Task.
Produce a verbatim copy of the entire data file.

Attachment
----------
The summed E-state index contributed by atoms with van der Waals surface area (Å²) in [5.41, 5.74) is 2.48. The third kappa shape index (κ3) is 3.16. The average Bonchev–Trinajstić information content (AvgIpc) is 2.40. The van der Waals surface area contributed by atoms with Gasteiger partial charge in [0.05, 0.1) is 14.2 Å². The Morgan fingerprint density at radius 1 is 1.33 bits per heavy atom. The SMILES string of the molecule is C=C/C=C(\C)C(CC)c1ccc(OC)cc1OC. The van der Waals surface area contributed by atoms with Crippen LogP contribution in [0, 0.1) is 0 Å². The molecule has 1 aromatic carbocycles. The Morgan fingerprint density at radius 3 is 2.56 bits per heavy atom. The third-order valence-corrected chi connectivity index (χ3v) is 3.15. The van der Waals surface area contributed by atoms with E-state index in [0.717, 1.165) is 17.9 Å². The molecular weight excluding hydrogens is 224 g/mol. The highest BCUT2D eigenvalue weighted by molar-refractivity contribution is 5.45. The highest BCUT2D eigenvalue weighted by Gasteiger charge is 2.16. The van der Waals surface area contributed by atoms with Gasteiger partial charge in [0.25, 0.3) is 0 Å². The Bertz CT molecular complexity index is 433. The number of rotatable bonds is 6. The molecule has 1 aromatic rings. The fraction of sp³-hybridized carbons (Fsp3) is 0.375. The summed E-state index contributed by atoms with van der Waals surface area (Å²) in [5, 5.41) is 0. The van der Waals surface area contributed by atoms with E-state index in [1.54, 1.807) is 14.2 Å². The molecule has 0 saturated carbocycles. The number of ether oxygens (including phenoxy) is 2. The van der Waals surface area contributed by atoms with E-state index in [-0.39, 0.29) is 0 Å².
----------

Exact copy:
The summed E-state index contributed by atoms with van der Waals surface area (Å²) in [5.41, 5.74) is 2.48. The third kappa shape index (κ3) is 3.16. The average Bonchev–Trinajstić information content (AvgIpc) is 2.40. The van der Waals surface area contributed by atoms with Gasteiger partial charge in [0.05, 0.1) is 14.2 Å². The Morgan fingerprint density at radius 1 is 1.33 bits per heavy atom. The SMILES string of the molecule is C=C/C=C(\C)C(CC)c1ccc(OC)cc1OC. The van der Waals surface area contributed by atoms with Crippen LogP contribution in [0, 0.1) is 0 Å². The molecule has 1 aromatic carbocycles. The Morgan fingerprint density at radius 3 is 2.56 bits per heavy atom. The third-order valence-corrected chi connectivity index (χ3v) is 3.15. The van der Waals surface area contributed by atoms with E-state index in [0.717, 1.165) is 17.9 Å². The molecular weight excluding hydrogens is 224 g/mol. The highest BCUT2D eigenvalue weighted by molar-refractivity contribution is 5.45. The highest BCUT2D eigenvalue weighted by Gasteiger charge is 2.16. The van der Waals surface area contributed by atoms with Gasteiger partial charge in [0.25, 0.3) is 0 Å². The Bertz CT molecular complexity index is 433. The number of rotatable bonds is 6. The molecule has 1 aromatic rings. The fraction of sp³-hybridized carbons (Fsp3) is 0.375. The summed E-state index contributed by atoms with van der Waals surface area (Å²) in [5, 5.41) is 0. The van der Waals surface area contributed by atoms with E-state index in [1.54, 1.807) is 14.2 Å². The molecule has 0 saturated carbocycles. The number of ether oxygens (including phenoxy) is 2. The van der Waals surface area contributed by atoms with E-state index in [-0.39, 0.29) is 0 Å².